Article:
Image from page 205 of "Decorative textiles; an illustrated book on coverings for furniture, walls and floors, including damasks, brocades and velvets, tapestries, laces, embroideries, chintzes, cretonnes, drapery and furniture trimmings, wall papers, car
Title: Decorative textiles; an illustrated book on coverings for furniture, walls and floors, including damasks, brocades and velvets, tapestries, laces, embroideries, chintzes, cretonnes, drapery and furniture trimmings, wall papers, carpets and rugs, tooled and illuminated leathers
Authors: Hunter, George Leland, 1867-1927
Contributing Library: Sterling and Francine Clark Art Institute Library
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e designs except as embellished by conventional dragons.During the last half of the seventeenth century, scrolls began toreplace the straight lines, and these in turn were replaced in theeighteenth century by naturalistic leaves and flowers. Often on the field of Chinese rugs appear Chinese lions or liondogs playing with a ball. Sometimes all the twelve animals whichstand in China for the signs of the Zodiac are introduced in the field,or border of rugs. These signs are: the ox, the tiger, the hare, thedragon, the serpent, the horse, the goat, the monkey, the cat, the dog,the bear, the rat. Important to the student and the dealer in Chinese rugs is aknowledge of Chinese colour symbolism, black standing for water,mercury, iron, etc.; green for wood, tin, etc. Colours Elements Metals Planets Directions Seasons Black Water Iron Mercury North Winter Green Wood Tin Jupiter South Spring Red Fire Copper Mars East Summer White Metal Silver Venus West Autumn Yellow Earth Gold Saturn Middle 177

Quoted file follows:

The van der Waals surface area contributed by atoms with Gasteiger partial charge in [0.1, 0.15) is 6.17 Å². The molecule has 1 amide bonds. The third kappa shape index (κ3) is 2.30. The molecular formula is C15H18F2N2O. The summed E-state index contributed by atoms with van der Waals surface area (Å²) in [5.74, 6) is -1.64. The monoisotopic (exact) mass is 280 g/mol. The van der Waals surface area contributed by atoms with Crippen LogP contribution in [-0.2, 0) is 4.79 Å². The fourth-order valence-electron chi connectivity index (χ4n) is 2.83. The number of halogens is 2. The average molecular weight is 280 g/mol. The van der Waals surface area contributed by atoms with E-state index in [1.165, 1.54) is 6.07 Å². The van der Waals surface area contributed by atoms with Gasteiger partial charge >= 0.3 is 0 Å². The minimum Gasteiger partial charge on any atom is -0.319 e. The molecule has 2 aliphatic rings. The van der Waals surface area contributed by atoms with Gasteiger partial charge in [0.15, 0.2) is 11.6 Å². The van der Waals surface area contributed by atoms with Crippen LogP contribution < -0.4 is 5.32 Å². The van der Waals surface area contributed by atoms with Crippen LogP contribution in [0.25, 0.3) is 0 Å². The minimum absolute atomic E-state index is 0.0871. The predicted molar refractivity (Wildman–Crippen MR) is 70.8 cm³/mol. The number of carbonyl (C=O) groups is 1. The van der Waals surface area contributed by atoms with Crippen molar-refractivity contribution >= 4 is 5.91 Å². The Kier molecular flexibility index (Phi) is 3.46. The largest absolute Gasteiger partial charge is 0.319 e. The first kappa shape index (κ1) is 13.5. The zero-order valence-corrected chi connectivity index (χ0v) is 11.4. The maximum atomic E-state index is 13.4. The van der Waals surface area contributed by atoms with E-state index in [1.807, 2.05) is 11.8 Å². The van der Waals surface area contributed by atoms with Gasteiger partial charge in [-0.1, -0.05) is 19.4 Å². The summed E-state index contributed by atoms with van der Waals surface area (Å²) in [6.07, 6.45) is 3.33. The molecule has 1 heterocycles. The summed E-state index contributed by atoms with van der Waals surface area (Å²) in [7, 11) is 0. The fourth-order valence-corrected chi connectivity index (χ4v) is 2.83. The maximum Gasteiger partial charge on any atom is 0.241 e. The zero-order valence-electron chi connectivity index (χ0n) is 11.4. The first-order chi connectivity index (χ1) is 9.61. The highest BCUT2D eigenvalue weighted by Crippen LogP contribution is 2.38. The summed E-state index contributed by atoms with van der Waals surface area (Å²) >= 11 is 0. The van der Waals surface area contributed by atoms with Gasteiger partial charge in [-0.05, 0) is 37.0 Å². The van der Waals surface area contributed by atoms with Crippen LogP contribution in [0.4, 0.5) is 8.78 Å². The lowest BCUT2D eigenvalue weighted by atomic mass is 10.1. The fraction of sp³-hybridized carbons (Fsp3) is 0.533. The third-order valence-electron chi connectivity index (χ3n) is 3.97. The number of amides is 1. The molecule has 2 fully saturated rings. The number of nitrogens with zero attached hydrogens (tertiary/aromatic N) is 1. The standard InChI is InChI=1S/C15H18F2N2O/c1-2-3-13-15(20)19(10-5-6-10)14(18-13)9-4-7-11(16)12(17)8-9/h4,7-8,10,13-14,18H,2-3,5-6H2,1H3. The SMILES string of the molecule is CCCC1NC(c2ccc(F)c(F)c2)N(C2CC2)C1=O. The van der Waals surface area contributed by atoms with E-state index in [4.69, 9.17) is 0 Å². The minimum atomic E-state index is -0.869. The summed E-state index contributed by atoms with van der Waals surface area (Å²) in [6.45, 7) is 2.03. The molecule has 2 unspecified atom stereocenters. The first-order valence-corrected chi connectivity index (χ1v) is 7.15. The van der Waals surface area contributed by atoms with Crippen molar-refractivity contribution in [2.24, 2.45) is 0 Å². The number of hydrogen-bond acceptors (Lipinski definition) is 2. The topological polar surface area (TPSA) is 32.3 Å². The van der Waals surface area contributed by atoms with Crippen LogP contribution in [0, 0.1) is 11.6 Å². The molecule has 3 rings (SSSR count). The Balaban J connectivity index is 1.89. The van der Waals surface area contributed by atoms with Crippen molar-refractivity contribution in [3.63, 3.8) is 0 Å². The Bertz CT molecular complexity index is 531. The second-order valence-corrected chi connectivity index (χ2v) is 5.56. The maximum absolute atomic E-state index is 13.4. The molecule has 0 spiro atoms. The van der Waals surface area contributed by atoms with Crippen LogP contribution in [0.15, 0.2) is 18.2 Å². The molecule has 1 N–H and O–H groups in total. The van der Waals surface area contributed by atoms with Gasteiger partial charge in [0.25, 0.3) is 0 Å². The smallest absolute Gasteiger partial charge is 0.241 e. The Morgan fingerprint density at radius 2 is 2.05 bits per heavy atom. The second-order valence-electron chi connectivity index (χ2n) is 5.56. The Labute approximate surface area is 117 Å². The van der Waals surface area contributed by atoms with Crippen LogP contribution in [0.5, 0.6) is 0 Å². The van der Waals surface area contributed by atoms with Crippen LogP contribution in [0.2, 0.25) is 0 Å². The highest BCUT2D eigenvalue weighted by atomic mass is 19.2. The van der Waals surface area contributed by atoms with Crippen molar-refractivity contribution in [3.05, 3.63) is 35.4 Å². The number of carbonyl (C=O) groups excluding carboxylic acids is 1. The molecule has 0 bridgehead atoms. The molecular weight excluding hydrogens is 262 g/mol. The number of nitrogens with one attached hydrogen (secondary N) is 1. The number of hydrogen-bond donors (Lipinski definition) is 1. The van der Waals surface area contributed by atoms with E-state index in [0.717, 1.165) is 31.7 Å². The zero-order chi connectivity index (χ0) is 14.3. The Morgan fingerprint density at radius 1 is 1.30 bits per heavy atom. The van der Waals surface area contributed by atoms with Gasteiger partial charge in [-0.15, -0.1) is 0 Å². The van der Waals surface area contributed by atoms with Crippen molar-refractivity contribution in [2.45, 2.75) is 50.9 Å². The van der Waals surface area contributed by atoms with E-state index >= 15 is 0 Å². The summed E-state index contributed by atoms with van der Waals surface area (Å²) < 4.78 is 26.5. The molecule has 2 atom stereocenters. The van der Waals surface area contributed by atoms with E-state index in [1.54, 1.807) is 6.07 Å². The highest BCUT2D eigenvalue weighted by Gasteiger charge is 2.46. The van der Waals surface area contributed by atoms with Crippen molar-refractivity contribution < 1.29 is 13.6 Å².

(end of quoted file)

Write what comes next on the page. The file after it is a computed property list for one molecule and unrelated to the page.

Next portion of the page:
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Ph CHINESE AND BOKHARA RUGS The warp of Chinese rugs is almost always of cotton. Conse-quently the end selvages and the fringes are unimportant, as cottondoes not make interesting selvages or fringes. Of course some of thevery finest rugs, those with woollen as well as those with silk pile havea silk warp. In Chinese rugs of the seventeenth century, the spinningof the wool is less regular, the texture apt to be coarser, the colourtones apt to be darker than in those made since. Especially frequentare dark browns that have often rotted away the wool because of thedestructive quality of the dye. The designs of seventeenth centuryChinese rugs are more geometrical and rectilinear than those of theeighteenth century. They are also distinctly archaic, especially thoseof the first half of the century, belonging to the Ming period. In the last half of the seventeenth century the influence ofPersian rugs begins to make itself apparent in Chinese rugs. Alsoin the last half of the seventeenth an
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